How does chemotherapy work? - Hyunsoo Joshua No
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Chemotherapy is one of the many tools used by physicians for cancer treatment, sitting under a class of medications called “systemic therapies.” Systemic therapies are treatments that use substances that travel through the bloodstream. Along with chemotherapy, other treatments within this modality are targeted therapies, immunotherapy, and hormonal therapy. Systemic treatments are one of the three major modalities that physicians need to treat cancer, along with radiation therapy, and surgery.
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Chemotherapy has 6 medication classes under its belt, including alkylating agents, plant alkaloids, anti-metabolites, anti-neoplastic antibiotics, topoisomerase inhibitors, and “other,” a catch-all category including medications such as microtubule stabilizers. All these classes operate with their own unique mechanisms of action. Despite the varying mechanistic actions, the over-arching principle of these medications are similar. They rely on the differential toxicity of normal cells and tumor cells. Essentially, cytotoxic agents cause harm to all cells, however, given cancer cells predilection for a higher growth rate, along with a stronger dependence on available biomolecules to continue their rapid, uncontrolled growth- they receive the largest impact from these agents. The ability for normal cells to repair the damage elicited from chemotherapies is the key to allowing patients to tolerate these treatments and survive.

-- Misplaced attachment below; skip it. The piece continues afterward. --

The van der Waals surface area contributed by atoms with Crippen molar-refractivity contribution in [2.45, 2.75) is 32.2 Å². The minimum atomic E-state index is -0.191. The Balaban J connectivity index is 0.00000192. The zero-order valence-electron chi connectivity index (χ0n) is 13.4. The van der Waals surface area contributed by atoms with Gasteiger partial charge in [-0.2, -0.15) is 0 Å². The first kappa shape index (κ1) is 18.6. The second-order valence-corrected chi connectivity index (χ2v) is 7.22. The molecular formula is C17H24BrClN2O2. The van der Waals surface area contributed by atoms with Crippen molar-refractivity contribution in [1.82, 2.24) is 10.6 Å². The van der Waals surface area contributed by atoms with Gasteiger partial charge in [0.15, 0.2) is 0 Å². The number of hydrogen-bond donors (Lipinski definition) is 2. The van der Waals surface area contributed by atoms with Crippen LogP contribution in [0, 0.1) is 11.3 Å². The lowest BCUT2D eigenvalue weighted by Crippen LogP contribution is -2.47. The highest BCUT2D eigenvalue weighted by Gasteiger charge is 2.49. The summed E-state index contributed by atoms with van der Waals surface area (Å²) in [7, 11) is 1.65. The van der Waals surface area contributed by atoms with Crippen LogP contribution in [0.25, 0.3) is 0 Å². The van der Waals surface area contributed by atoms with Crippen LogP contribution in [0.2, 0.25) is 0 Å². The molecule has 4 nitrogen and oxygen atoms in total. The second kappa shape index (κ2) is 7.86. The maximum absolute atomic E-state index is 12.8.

The future of systemic therapies is bright, with promising targeted therapies and immunotherapies capitalizing on our ability to better understand specific gene mutations of cancers, as well as the driving factors for carcinogenesis. This has led to the development of more effective, cell-specific therapies, while often times sparing many of the traditional side effects of non-specific cytotoxic therapies. For example, an understanding in the “Philadelphia Chromosome,” where a piece of chromosome 9 and chromosome 22 trade places leading to the formation of a “BCR-ABL” gene, led to the better understanding of the development of chronic myelogenous leukemia, or CML, and how to best treat it. This chromosomal translocation phenomenon causes permanently active tyrosine-kinases, an important mediator in signal transduction for cell proliferation and growth, and a key component in developing CML. This understanding allowed for the development and trials of targeted medications, like Imatinib, a member of a class of medications called “tyrosine kinase inhibitors,” to effectively turn off the downstream signaling pathways that were enabled by the BCR-ABL gene. This lead to incredible survival rates for those with CML, historically with a 5-year survival at 22% in the mid-1970s, to 90% today. The future of systemic therapies and optimized dosing of currently available therapies continue to offer growing promises in the fight against cancer.
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